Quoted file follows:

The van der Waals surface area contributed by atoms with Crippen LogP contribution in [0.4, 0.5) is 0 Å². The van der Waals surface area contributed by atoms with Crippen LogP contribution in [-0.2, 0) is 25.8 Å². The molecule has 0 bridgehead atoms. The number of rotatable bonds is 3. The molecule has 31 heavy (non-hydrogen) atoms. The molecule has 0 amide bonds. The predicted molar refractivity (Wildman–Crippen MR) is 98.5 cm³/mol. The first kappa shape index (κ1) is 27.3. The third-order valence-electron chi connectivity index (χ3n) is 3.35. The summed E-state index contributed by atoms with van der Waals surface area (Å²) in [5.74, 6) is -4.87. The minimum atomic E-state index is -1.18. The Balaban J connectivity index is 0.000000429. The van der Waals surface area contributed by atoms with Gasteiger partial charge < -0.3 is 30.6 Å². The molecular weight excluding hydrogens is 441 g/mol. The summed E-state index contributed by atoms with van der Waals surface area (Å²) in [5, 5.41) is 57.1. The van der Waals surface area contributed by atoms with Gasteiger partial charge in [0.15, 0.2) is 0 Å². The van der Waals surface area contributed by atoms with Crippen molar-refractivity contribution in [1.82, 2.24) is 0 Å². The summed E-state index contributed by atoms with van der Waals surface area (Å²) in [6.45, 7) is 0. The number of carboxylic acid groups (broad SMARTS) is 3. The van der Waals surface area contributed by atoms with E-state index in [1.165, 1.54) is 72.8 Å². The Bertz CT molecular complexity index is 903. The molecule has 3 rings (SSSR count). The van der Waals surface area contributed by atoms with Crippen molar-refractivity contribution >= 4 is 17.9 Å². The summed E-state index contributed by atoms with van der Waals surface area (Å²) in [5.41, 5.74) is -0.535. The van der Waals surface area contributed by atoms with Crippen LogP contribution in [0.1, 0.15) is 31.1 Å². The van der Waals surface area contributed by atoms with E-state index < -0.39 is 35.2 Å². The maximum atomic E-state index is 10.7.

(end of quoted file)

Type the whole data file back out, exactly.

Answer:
The van der Waals surface area contributed by atoms with Crippen LogP contribution in [0.4, 0.5) is 0 Å². The van der Waals surface area contributed by atoms with Crippen LogP contribution in [-0.2, 0) is 25.8 Å². The molecule has 0 bridgehead atoms. The number of rotatable bonds is 3. The molecule has 31 heavy (non-hydrogen) atoms. The molecule has 0 amide bonds. The predicted molar refractivity (Wildman–Crippen MR) is 98.5 cm³/mol. The first kappa shape index (κ1) is 27.3. The third-order valence-electron chi connectivity index (χ3n) is 3.35. The summed E-state index contributed by atoms with van der Waals surface area (Å²) in [5.74, 6) is -4.87. The minimum atomic E-state index is -1.18. The Balaban J connectivity index is 0.000000429. The van der Waals surface area contributed by atoms with Gasteiger partial charge < -0.3 is 30.6 Å². The molecular weight excluding hydrogens is 441 g/mol. The summed E-state index contributed by atoms with van der Waals surface area (Å²) in [5, 5.41) is 57.1. The van der Waals surface area contributed by atoms with Gasteiger partial charge in [0.15, 0.2) is 0 Å². The van der Waals surface area contributed by atoms with Crippen molar-refractivity contribution in [1.82, 2.24) is 0 Å². The summed E-state index contributed by atoms with van der Waals surface area (Å²) in [6.45, 7) is 0. The number of carboxylic acid groups (broad SMARTS) is 3. The van der Waals surface area contributed by atoms with E-state index in [1.165, 1.54) is 72.8 Å². The Bertz CT molecular complexity index is 903. The molecule has 3 rings (SSSR count). The van der Waals surface area contributed by atoms with Crippen molar-refractivity contribution >= 4 is 17.9 Å². The summed E-state index contributed by atoms with van der Waals surface area (Å²) in [5.41, 5.74) is -0.535. The van der Waals surface area contributed by atoms with Crippen LogP contribution in [0.1, 0.15) is 31.1 Å². The van der Waals surface area contributed by atoms with E-state index < -0.39 is 35.2 Å². The maximum atomic E-state index is 10.7.